Colder ‘n a well-digger’s a**s? Hotter ‘n dancin’ bobcat? Find out from NWS

It is no surprise to those who know me or who have read this blog for awhile that I have a fascination with weather. I think I have mentioned a million times before that I watched TV weather hoping someday to be behind those cameras delivering with a grin that “Presidio, Texas, was the hottest spot in the country today with a high of 105 degrees!” And that was on Christmas! Just kidding.

Remember times BI (Before Internet) when you had to get your temperatures from TV and a man pointing with a stick? And maybe the weather guy wasn’t even pointing at the place where you were flying to tomorrow or where it was that your loved one might have popped his or her head on a pillow this evening. Well no more of that!

There are a million places which one may get temperature, barometric pressure, wind speed, humidity, visibility, time, and your cholesterol and EKG to boot! But for basic weather, there is nothing better than the local pages of the National Weather Service. Those folks, a part of NOAA and the Department of Commerce, are worth every penny taxpayers spend on the agency. Yes, I know some want to privatize weather forecasting and information delivery. I even read some of those products. When one looks deeply into the many aspects of meteorology that the Weather Service produces for the public, the one difference found is in the delivery aspect.

Many private weather products are written in news style or online news style. Some of the NWS products found are delivered in “geek speak.” But, the NWS often has an online glossary link handy on most reports. And, as a former newspaper reporter who often felt embarrassed writing down for readers. I didn’t at all think a reader would be harmed if he or she would look the damn word or phrase or concept up in a dictionary or encyclopedia! Who was it who said “the masses are asses?” Well, that isn’t really true. But people these days often have the attention span of a duck.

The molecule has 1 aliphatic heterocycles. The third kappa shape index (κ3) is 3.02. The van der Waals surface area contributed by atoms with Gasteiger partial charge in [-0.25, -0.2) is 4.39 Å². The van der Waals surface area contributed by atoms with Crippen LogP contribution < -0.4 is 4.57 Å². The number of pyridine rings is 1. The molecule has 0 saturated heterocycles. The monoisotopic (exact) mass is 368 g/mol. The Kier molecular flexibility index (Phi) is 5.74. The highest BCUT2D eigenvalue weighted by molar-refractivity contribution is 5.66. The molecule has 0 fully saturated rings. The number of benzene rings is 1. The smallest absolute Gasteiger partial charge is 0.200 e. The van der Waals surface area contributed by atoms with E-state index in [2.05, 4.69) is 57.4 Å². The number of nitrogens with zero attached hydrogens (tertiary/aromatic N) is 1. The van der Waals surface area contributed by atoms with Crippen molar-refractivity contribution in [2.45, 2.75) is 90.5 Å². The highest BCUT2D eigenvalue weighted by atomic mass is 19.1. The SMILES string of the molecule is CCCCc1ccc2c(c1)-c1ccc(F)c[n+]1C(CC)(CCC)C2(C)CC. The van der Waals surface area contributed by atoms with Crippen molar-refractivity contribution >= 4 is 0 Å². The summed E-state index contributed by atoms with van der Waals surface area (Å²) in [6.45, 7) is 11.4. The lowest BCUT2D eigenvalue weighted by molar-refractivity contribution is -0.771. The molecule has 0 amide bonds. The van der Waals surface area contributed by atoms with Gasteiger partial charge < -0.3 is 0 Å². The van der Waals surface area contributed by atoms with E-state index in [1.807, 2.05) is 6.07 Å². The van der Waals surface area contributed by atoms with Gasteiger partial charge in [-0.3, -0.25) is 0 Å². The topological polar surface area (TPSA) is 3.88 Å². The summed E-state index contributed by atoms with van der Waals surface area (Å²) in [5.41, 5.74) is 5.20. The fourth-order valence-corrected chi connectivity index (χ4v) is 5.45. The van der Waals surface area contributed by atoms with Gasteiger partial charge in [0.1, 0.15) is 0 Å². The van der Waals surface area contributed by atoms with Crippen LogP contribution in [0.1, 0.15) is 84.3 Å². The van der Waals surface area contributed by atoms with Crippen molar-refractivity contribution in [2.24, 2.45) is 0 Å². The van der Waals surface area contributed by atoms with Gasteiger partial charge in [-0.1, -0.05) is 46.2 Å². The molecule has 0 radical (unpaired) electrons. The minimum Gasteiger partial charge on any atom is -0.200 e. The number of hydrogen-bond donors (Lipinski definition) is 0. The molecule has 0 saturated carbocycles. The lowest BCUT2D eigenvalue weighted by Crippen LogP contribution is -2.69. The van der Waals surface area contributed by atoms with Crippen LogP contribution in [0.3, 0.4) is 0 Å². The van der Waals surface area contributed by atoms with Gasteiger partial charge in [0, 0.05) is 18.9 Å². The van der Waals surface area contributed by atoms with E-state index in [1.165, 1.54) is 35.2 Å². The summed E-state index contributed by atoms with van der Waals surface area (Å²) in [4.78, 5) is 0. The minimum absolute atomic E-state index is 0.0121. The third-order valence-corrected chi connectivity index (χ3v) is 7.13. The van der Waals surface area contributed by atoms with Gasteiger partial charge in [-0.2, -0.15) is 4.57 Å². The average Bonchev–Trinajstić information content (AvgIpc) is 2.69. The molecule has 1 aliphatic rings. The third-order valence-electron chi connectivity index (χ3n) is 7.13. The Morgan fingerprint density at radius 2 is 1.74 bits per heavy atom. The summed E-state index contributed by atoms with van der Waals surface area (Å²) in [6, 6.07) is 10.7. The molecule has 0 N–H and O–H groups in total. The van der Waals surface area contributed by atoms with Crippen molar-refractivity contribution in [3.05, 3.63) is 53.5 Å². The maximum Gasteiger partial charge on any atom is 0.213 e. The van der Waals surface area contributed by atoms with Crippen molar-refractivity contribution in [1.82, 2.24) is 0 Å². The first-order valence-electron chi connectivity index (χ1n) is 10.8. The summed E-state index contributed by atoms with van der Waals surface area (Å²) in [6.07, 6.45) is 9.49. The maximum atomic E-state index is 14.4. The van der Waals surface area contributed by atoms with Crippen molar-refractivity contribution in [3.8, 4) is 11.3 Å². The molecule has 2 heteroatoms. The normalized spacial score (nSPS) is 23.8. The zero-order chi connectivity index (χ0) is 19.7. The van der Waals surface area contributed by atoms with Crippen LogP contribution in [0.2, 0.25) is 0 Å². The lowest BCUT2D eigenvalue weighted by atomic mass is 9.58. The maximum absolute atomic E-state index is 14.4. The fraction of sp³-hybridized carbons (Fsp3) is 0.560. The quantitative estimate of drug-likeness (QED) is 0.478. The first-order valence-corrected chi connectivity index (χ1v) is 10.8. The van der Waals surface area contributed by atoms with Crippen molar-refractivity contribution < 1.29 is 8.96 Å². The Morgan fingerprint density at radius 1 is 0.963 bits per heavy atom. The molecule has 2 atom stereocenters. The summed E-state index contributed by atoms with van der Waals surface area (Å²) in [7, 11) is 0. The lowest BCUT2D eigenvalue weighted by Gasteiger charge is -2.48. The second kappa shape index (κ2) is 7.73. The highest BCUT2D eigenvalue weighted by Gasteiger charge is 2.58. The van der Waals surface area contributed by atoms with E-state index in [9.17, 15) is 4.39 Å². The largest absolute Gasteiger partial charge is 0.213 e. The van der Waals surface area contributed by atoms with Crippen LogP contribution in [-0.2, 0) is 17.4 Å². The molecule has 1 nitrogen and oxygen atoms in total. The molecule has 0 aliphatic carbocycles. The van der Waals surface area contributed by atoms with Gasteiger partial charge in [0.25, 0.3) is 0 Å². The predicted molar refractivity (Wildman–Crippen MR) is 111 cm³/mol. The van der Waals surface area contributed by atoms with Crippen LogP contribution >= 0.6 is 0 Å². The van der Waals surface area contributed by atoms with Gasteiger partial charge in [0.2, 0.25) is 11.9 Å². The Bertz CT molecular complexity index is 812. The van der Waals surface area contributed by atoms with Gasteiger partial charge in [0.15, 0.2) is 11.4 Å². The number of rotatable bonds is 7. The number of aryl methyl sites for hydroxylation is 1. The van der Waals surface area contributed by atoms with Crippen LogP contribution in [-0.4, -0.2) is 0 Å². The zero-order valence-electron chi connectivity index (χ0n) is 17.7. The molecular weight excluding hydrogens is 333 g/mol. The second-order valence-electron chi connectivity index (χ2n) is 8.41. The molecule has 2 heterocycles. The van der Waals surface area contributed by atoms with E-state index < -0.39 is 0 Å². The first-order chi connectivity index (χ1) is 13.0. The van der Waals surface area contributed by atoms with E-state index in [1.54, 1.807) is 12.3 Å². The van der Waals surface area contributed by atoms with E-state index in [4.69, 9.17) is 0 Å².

One must also remember the NWS has been around a long, long time — longer than the Internet by far.

Dismounting my high horse, when I decide to check out the current weather and forecast, I go to my local NWS site. I’ve been using the site so long it is old Stetson to me.

You can start here. And don’t get distracted by all the ‘purty’ colors which might just be dangerous winter or tropical storms, depending on the time of year and your location.

Just use the pointer (or fat little fingers) to point to the area you are looking for on the U.S. map. “But I don’t know where it is.” Then go back to elementary school and study geography. In the top, upper left of the NWS page type the name of the place or the zip code, or the same for somewhere near it. In my case, I’ll type “Beaumont, Tx.” Why? Well … Okay, it is where I live. How about that one?

I have friends who live all over the U.S. and even the world. But let’s stick to the U.S. Whenever I am just wondering how the weather might be where, say, Sally lives, in Pittsfield, MA,” I just type it in and, let’s see, today, whoa hoss, it’s 26 degrees at 7:05 Eastern time. Looks like a good chance for snow and freezing rain at the end of the week. Better bundle up, Sal.

If all that isn’t good enough for you then perhaps you can rent your own weather person. Good luck with that.


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